Dan Buffet (left) of Ducks Unlimited Canada, gives local residents a tour of the Serpentine marsh, showing them how invasive Parrot's Feather is filling in the waters. Helga and Werner Hoing (below) stand in front of one of the new highway signs they donated to mark the renewed Wildlife Management Area.

Dan Buffet (left) of Ducks Unlimited Canada, gives local residents a tour of the Serpentine marsh, showing them how invasive Parrot's Feather is filling in the waters. Helga and Werner Hoing (below) stand in front of one of the new highway signs they donated to mark the renewed Wildlife Management Area.

Feather’s touch at Serpentine lamented

Efforts to tackle parrot's feather are underway in South Surrey's Serpentine Wildlife Management Area.

Efforts to tackle an invasive aquarium plant that’s being dumped in the Serpentine Wildlife Management Area are working, but more needs to be done, officials say.

“Like many invasives, it grows and out-competes the other existing plants,” Dan Buffet, head of B.C. coastal conservation for Ducks Unlimited Canada, said Monday of parrot’s feather, a dense plant with feather-like foliage discovered in South Surrey’s Serpentine area.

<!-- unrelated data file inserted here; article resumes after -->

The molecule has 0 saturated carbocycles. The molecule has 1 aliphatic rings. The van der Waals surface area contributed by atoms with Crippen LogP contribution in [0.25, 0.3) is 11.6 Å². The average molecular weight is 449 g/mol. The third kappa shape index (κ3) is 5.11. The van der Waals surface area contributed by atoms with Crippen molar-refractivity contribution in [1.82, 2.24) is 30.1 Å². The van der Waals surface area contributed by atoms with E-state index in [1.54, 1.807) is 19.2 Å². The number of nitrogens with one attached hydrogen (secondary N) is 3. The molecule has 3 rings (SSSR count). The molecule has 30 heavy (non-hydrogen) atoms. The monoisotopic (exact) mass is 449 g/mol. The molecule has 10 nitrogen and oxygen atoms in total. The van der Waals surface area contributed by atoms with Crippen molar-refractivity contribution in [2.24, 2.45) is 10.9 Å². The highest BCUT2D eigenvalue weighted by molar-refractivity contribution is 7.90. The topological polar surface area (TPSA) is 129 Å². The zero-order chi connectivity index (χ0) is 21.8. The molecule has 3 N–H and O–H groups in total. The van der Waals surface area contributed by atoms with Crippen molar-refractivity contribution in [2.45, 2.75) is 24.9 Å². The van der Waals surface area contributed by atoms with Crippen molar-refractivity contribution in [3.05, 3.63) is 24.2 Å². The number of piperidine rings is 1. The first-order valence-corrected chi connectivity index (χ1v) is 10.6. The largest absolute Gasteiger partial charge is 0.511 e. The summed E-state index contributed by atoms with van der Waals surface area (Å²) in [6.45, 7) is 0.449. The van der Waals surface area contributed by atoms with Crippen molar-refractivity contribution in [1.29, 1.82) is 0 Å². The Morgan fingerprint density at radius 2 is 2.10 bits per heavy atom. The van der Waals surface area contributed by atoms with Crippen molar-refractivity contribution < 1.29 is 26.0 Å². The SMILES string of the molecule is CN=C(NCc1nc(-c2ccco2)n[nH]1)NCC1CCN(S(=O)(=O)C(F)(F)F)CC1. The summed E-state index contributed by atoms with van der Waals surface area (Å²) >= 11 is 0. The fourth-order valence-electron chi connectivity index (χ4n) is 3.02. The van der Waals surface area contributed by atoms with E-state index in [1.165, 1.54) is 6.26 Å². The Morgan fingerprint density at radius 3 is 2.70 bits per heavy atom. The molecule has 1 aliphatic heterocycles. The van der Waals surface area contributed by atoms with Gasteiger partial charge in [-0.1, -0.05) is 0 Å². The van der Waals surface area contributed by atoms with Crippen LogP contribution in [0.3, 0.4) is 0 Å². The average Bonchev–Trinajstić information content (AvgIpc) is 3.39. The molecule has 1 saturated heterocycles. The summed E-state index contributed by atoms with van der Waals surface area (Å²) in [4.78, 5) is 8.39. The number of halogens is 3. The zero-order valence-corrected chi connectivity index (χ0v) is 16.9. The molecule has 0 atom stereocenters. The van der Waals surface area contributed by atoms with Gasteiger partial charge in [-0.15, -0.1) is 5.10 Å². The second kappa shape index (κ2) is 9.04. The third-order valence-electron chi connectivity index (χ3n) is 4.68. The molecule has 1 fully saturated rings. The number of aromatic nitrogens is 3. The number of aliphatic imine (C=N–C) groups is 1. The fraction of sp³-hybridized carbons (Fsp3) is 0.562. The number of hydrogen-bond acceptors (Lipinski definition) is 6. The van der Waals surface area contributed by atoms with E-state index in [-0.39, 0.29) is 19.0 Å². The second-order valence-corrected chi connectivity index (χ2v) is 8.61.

“It prevents species from using the water.”

Noticed “a few years ago,” the plant’s significant expansion in the marsh in the last two years prompted a draining of the area over the summer – taking advantage of drought conditions – to see if the step could control or kill off the problem.

While it did temper the expansion, “the plant was still surviving,” Buffet said.

“It didn’t really knock it back as much as we had hoped.”

Werner and Helga HoingThe issue was shared Saturday with the public during an event to unveil new signage – donated by Peninsula residents Werner and Helga Hoing – for the WMA’s 30th anniversary, and mark the provincial launch of a campaign to conserve wetlands across North America.

Rescue Our Wetlands aims to raise $2 billion for the cause.

Buffet said the focus on parrot’s feather locally will continue through the winter, including discussing with specialists other options for its eradication.

“We’re going to have to look at something more dramatic,” he said, predicting further efforts would get underway next spring.

 

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